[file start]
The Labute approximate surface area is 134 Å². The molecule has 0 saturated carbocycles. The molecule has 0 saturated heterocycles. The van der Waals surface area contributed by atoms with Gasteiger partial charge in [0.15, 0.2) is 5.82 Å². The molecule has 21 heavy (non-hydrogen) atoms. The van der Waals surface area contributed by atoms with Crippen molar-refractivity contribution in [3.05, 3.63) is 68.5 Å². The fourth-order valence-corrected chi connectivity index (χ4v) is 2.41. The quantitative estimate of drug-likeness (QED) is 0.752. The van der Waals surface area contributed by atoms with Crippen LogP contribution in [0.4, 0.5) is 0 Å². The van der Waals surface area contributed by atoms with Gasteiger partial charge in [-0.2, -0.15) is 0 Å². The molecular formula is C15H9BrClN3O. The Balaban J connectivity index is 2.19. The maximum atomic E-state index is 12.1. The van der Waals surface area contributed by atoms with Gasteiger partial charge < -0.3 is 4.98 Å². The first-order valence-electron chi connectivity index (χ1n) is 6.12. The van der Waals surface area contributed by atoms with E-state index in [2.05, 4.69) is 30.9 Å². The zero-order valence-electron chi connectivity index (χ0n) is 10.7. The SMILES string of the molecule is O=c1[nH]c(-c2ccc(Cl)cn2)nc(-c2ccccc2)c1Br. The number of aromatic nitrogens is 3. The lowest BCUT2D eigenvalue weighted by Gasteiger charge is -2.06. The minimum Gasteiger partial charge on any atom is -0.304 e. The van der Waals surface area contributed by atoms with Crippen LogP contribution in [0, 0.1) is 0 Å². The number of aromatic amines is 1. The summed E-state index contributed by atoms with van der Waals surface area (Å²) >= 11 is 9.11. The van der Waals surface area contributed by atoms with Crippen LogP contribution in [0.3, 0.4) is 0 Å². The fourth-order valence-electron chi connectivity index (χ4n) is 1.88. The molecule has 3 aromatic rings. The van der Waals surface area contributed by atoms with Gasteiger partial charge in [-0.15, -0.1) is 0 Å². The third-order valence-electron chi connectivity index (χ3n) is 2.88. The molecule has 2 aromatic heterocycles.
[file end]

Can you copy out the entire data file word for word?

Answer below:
The Labute approximate surface area is 134 Å². The molecule has 0 saturated carbocycles. The molecule has 0 saturated heterocycles. The van der Waals surface area contributed by atoms with Gasteiger partial charge in [0.15, 0.2) is 5.82 Å². The molecule has 21 heavy (non-hydrogen) atoms. The van der Waals surface area contributed by atoms with Crippen molar-refractivity contribution in [3.05, 3.63) is 68.5 Å². The fourth-order valence-corrected chi connectivity index (χ4v) is 2.41. The quantitative estimate of drug-likeness (QED) is 0.752. The van der Waals surface area contributed by atoms with Crippen LogP contribution in [0.4, 0.5) is 0 Å². The van der Waals surface area contributed by atoms with Gasteiger partial charge in [-0.2, -0.15) is 0 Å². The molecular formula is C15H9BrClN3O. The Balaban J connectivity index is 2.19. The maximum atomic E-state index is 12.1. The van der Waals surface area contributed by atoms with Gasteiger partial charge < -0.3 is 4.98 Å². The first-order valence-electron chi connectivity index (χ1n) is 6.12. The van der Waals surface area contributed by atoms with E-state index in [2.05, 4.69) is 30.9 Å². The zero-order valence-electron chi connectivity index (χ0n) is 10.7. The SMILES string of the molecule is O=c1[nH]c(-c2ccc(Cl)cn2)nc(-c2ccccc2)c1Br. The number of aromatic nitrogens is 3. The lowest BCUT2D eigenvalue weighted by Gasteiger charge is -2.06. The minimum Gasteiger partial charge on any atom is -0.304 e. The van der Waals surface area contributed by atoms with Crippen LogP contribution in [0, 0.1) is 0 Å². The number of aromatic amines is 1. The summed E-state index contributed by atoms with van der Waals surface area (Å²) >= 11 is 9.11. The van der Waals surface area contributed by atoms with Crippen LogP contribution in [0.3, 0.4) is 0 Å². The fourth-order valence-electron chi connectivity index (χ4n) is 1.88. The molecule has 3 aromatic rings. The van der Waals surface area contributed by atoms with Gasteiger partial charge in [-0.15, -0.1) is 0 Å². The third-order valence-electron chi connectivity index (χ3n) is 2.88. The molecule has 2 aromatic heterocycles.